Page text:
Three Ukrainian teenagers who developed apps for children fleeing the war in Ukraine were awarded this year's International Children's Peace prize at a ceremony in London on Friday, Nov. 17,  The Guardian,  reports.

Sofia Tereshchenko, 18, Anastasiia Feskova, 17, and Anastasiia Demchenko, 17, were awarded the prize for developing a pair of apps for refugee children.

Inspired by a news report of a lone child crying while crossing the Ukraine-Poland border, the trio met online and developed one app for young children who have fled their country, to help them understand where they are and how to seek help, and another for older children on how to integrate into the countries they successfully sought refuge in.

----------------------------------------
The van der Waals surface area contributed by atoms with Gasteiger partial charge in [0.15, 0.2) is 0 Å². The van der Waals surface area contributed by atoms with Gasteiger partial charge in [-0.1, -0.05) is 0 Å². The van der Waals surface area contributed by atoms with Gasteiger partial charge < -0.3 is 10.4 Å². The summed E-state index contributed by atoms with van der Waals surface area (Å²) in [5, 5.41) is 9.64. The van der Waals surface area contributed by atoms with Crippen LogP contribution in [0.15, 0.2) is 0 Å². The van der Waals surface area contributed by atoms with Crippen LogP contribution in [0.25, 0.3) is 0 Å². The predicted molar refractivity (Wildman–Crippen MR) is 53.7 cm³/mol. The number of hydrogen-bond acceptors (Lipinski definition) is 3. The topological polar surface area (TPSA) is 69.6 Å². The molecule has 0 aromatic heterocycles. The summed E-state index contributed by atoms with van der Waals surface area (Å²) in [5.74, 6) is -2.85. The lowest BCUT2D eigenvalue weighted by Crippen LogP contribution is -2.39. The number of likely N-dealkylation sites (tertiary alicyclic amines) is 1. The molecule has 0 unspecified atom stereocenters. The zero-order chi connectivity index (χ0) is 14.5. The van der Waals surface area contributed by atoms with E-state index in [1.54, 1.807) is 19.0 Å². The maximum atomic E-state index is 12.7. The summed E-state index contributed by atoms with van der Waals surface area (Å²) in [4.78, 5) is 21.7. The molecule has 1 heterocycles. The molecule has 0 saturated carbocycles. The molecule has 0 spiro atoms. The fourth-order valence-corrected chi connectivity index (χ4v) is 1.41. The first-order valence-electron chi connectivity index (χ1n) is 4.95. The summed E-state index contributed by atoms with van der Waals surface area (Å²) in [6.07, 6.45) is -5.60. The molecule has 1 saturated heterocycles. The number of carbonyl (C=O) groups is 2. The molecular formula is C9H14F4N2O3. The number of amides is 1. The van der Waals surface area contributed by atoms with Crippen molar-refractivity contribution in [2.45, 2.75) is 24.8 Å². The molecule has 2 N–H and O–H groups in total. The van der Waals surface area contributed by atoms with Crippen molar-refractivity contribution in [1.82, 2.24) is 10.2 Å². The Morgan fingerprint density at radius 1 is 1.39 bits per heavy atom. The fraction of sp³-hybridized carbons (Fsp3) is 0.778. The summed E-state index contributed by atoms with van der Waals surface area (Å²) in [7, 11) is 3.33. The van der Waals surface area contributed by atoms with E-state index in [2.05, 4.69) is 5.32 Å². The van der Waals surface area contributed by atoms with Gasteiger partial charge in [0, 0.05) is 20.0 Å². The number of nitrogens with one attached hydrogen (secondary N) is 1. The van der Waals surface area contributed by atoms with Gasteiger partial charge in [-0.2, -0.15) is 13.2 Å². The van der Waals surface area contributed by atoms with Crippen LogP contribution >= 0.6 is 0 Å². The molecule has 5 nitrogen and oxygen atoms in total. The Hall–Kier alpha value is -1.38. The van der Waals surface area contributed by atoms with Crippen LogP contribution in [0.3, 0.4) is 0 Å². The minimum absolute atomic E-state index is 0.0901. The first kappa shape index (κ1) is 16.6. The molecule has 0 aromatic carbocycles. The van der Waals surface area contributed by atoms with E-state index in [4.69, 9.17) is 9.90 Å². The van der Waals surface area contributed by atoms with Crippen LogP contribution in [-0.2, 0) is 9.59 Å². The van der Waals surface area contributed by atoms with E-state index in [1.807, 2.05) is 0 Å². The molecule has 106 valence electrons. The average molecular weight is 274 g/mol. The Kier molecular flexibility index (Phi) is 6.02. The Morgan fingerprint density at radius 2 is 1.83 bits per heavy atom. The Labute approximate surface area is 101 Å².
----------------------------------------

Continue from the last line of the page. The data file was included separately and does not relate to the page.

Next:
Tereshchenko fled Ukraine with her mother and relocated to Ely, Cambridgeshire, UK. Her father and brother still remain in Ukraine. She said the family were always tight-knit and that being separated was "heartbreaking."

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Accepting the prize in person, Feskova said: "It's time for the adults to take responsibility for their actions that affect children."

"As much as we want all children to have a safe and peaceful childhood. We understand that reality is different," she said.

The International Children's Peace prize was first awarded in 2005. In 2013, Malala Yousafzai was awarded the prize, having been nominated the year prior. She went on to win the Nobel prize in 2014. In 2019, Greta Thunburg was awarded the prize for her climate activism.

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